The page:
H. de Roos - What is an original Rodin?


Victor Hugo, 1901, marble, 
Gardens of the Palais Royal

Monument to Victor Hugo, bronze, 
posthumous cast 1996, Cantor Foundation

A further bronze example was cast for the Cantor Foundation in 1996. According to French legal definitions, the first twelve copies constitute an "original edition". But since it appeared questionable all the same to produce an "original edition" from a nearly hundred year old model - without knowing for sure if the artist ever wanted it to be sent to the foundry -, an intense discussion developed around the Cantor Foundation´s Victor Hugo cast exhibited at the Cummer Museum in 1999. While Gary Arseneau demanded, this monumental cast should be expressly labelled a "posthumous reproduction with posthumously added signature stamp", the Cummer Museum along with the Cantor Foundation and the Musée Rodin maintained the public was sufficiently informed by the fact 1996 was mentioned as the casting year of the Cantor copy. 

Since January (1999), Arseneau has been pursuing a one-man campaign to discredit the ''Monument to Victor Hugo,'' an exhibit of 20 sculptures by Auguste Rodin, the great 19th century French artist. 

It is Arseneau's contention that the exhibit, which comes to the Cummer Thursday, is being presented in a way that constitutes a fraud.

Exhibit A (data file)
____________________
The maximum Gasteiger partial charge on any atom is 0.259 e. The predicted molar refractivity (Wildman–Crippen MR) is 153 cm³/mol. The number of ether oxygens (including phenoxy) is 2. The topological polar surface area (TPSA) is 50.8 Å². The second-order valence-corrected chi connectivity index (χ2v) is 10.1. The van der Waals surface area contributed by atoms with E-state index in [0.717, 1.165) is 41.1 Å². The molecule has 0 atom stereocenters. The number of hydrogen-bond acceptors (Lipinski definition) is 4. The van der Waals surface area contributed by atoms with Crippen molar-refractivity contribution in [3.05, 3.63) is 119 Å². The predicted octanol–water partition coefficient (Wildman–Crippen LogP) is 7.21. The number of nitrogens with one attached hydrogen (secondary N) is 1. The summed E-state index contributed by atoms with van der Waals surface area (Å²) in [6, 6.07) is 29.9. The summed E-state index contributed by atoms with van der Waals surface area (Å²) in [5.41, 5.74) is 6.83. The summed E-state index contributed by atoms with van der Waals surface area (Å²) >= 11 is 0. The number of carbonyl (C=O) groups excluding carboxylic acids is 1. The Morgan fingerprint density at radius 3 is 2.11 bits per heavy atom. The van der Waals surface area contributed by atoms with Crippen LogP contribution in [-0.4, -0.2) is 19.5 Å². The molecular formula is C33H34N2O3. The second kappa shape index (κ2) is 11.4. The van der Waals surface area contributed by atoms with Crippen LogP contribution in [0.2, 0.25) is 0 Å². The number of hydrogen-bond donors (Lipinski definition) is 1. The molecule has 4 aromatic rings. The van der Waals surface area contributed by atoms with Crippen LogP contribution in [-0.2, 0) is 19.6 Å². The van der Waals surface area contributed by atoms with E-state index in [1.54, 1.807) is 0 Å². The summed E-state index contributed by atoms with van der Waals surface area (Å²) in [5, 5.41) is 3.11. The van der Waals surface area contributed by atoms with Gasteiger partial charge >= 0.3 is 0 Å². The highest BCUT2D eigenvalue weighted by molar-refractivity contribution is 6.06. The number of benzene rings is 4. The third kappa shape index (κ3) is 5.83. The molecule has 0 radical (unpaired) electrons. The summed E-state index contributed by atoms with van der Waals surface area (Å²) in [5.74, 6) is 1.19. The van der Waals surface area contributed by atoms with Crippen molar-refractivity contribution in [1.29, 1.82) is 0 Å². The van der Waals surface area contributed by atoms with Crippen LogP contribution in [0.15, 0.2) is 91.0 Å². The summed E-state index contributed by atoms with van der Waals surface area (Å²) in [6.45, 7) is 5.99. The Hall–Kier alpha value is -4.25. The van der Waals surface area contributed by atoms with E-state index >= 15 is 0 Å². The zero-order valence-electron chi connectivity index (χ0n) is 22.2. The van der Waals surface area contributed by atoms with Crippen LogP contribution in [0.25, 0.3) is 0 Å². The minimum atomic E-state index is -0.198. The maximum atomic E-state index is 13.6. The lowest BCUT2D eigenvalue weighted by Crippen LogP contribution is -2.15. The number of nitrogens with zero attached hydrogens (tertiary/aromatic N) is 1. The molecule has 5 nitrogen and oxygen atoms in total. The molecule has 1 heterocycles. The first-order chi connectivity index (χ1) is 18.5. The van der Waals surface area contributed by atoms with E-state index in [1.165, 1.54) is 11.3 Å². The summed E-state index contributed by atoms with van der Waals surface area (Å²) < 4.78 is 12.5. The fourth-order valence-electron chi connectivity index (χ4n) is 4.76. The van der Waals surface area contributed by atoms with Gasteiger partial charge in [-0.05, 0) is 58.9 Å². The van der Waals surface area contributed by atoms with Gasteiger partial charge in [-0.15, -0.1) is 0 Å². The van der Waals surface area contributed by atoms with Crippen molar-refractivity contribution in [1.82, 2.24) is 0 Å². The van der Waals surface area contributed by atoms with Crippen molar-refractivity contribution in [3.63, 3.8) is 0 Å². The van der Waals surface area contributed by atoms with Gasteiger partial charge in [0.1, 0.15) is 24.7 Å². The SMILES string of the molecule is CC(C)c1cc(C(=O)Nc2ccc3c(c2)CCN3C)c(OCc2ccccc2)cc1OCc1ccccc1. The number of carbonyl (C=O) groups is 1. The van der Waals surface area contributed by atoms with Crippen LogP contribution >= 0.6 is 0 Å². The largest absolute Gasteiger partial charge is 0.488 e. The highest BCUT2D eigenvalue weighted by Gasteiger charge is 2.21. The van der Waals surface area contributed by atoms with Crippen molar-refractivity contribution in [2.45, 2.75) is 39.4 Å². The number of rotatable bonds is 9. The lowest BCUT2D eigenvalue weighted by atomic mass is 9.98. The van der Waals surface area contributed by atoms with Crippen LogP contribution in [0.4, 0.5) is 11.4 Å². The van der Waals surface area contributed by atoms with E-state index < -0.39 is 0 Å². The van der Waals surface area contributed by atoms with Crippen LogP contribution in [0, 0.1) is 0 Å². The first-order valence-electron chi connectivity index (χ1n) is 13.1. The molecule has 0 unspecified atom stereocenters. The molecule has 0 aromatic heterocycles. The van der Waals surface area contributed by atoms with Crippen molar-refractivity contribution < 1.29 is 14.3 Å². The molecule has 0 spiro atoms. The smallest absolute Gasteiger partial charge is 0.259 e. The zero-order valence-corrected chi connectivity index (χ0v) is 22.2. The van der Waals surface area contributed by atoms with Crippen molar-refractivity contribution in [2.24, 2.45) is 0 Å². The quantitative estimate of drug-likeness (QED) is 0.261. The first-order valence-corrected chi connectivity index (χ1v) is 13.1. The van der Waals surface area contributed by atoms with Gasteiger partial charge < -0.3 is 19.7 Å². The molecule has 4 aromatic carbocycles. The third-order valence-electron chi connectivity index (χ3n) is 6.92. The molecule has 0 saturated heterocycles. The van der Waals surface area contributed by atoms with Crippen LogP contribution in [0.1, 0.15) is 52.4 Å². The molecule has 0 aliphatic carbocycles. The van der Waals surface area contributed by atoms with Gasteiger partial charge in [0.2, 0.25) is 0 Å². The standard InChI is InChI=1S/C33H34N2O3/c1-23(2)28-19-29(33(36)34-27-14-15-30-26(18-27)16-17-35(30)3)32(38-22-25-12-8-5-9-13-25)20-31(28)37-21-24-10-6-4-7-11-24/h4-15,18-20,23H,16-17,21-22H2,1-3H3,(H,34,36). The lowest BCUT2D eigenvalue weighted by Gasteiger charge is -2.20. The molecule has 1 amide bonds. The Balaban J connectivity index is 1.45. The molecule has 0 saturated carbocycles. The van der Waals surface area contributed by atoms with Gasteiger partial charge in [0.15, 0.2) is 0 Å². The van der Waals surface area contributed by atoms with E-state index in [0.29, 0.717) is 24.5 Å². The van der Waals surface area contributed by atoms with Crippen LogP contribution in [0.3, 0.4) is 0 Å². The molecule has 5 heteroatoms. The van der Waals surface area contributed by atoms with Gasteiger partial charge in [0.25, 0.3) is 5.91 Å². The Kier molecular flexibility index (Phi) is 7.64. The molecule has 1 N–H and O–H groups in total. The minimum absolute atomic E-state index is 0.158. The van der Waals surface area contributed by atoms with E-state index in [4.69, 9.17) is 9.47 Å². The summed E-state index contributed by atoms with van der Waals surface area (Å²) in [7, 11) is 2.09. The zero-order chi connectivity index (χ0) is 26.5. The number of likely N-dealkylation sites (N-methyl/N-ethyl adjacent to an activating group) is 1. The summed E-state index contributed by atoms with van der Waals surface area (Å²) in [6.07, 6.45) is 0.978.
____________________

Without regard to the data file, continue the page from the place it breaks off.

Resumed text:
The Monument to Victor Hugo, the 2,750-pound centerpiece, was never cast in bronze during Hugo's lifetime. The casting of the statue that was moved into the Cummer last week was authorized by the Musée Rodin, a Paris-based museum which controls the rights to all Hugo's [sic! - HdR] work, and paid for by the California-based Cantor Foundation. 

Arseneau has argued that the posthumously cast sculpture should be called a ''reproduction,'' something that the Cantor Foundation and the four museums that are housing the exhibit have declined to do. Rachel Blackburn, executive director of the Cantor Foundation, argues that the dates on the various sculptures in the exhibition make it clear that many were cast after Rodin's death in 1917. 

They are thus posthumously cast, but that doesn't make them reproductions, she said. Instead, she argued, they are authorized originals, executed with the permission of the Musee Rodin, to which Rodin granted all rights, and done in conformity with the provisions of French law. 

Ruth Butler, a Rodin scholar and professor emeritus at the University of Massachusetts, who is a member of the board of directors of the Musée Rodin, dismissed Arseneau's contention that the Monument to Victor Hugo is a reproduction. 

''It's a silly idea,'' she said. ''Casts are just like prints. There is a mold just like there is a print surface.'' 

From: http://www.jacksonville.com/tu-online/stories/070499/ent_S0704Ars.html





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